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  39. Ezio Di Nucci (2013). Killing Fetuses and Killing Newborns. Journal of Medical Ethics 39 (5):19-20.
    The argument for the moral permissibility of killing newborns is a challenge to liberal positions on abortion because it can be considered a reductio of their defence of abortion. Here I defend the liberal stance on abortion by arguing that the argument for the moral permissibility of killing newborns on ground of the social, psychological and economic burden on the parents recently put forward by Giubilini and Minerva is not valid; this is because they fail to show that newborns cannot (...)
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  40. F. O. X. Dov (2008). Parental Attention Deficit Disorder. Journal of Applied Philosophy 25 (3):246-261.
    abstract This essay considers the moral status of certain practices that aim to enhance offspring traits. I develop an objection to offspring enhancement that draws on an account of the role morality of parents. I work out an account of parental ethics by reference to premises about child development and to observations about parenting culture in the United States. I argue that excellence in parenthood consists in a dual responsibility both to guide children toward the good life and to accept (...)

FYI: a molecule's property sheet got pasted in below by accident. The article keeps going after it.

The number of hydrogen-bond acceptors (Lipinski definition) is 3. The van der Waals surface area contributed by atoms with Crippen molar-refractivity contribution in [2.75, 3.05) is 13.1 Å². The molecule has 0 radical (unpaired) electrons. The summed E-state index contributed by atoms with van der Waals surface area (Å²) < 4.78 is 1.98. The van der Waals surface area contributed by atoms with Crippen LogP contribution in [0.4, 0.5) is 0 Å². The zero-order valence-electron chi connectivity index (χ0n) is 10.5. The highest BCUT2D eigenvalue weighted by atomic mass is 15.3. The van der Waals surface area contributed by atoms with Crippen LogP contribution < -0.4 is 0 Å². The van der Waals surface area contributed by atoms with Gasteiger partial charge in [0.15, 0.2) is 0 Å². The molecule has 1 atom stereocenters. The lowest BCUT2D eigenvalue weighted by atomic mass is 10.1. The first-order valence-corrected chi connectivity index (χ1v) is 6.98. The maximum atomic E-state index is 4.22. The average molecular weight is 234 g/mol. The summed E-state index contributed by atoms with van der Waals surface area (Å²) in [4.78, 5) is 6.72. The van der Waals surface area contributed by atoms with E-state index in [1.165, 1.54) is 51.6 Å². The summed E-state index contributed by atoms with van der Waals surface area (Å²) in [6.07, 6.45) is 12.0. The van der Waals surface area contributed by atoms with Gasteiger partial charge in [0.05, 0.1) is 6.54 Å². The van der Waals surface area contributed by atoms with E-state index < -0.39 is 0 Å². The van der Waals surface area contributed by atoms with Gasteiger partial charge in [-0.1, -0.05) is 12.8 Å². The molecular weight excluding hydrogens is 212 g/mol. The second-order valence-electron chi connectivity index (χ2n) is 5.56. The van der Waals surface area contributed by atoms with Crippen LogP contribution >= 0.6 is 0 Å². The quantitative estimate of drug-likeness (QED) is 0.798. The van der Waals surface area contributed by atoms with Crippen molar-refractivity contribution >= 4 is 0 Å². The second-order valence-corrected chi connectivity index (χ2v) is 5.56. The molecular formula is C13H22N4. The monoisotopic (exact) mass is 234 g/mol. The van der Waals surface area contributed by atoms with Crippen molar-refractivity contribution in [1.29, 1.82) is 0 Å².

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  41. Luara Ferracioli (forthcoming). Why the Family? Law, Ethics and Philosophy.
    Among the most pressing philosophical questions occupying those interested in the ethics of the family is why should parents, as opposed to charity workers or state officials, raise children. In their recent Family Values, Brighouse and Swift have further articulated and strengthen their own justification of the parent-child relationship by appealing to its crucial role in enabling the child’s proper development and in allowing parents to play a valuable fiduciary role in the lives of children. In this paper, I argue (...)
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  42. Luara Ferracioli (2014). The State’s Duty to Ensure Children Are Loved. Journal of Ethics and Social Philosophy 8 (2):1-19.
    Do children have a right to be loved? An affirmative answer faces two immediate challenges: (i) a child's basic needs can be met without love, therefore a defence of such a right cannot appeal to the role of love in protecting children's most basic needs, and (ii) since love is non-voluntary, it seems that there cannot be a corresponding duty on the part of parents to love their child. In this essay, I defend an affirmative answer that overcomes both of (...)